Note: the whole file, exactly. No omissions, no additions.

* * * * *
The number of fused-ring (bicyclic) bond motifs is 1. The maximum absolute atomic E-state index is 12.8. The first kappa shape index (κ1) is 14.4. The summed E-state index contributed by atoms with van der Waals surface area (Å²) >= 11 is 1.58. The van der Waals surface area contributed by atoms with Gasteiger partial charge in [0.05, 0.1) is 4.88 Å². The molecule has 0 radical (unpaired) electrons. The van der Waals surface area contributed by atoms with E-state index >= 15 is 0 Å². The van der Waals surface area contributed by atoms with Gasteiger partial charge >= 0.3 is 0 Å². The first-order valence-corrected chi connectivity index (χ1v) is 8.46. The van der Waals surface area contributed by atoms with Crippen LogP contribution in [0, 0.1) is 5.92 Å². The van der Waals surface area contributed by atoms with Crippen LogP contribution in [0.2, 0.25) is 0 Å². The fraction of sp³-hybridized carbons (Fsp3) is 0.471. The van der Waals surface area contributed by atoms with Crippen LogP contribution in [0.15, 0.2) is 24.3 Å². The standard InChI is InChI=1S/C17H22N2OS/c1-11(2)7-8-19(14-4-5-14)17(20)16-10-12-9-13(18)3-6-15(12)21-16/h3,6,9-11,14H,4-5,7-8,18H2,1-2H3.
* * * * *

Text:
The number of fused-ring (bicyclic) bond motifs is 1. The maximum absolute atomic E-state index is 12.8. The first kappa shape index (κ1) is 14.4. The summed E-state index contributed by atoms with van der Waals surface area (Å²) >= 11 is 1.58. The van der Waals surface area contributed by atoms with Gasteiger partial charge in [0.05, 0.1) is 4.88 Å². The molecule has 0 radical (unpaired) electrons. The van der Waals surface area contributed by atoms with E-state index >= 15 is 0 Å². The van der Waals surface area contributed by atoms with Gasteiger partial charge >= 0.3 is 0 Å². The first-order valence-corrected chi connectivity index (χ1v) is 8.46. The van der Waals surface area contributed by atoms with Crippen LogP contribution in [0, 0.1) is 5.92 Å². The van der Waals surface area contributed by atoms with Crippen LogP contribution in [0.2, 0.25) is 0 Å². The fraction of sp³-hybridized carbons (Fsp3) is 0.471. The van der Waals surface area contributed by atoms with Crippen LogP contribution in [0.15, 0.2) is 24.3 Å². The standard InChI is InChI=1S/C17H22N2OS/c1-11(2)7-8-19(14-4-5-14)17(20)16-10-12-9-13(18)3-6-15(12)21-16/h3,6,9-11,14H,4-5,7-8,18H2,1-2H3.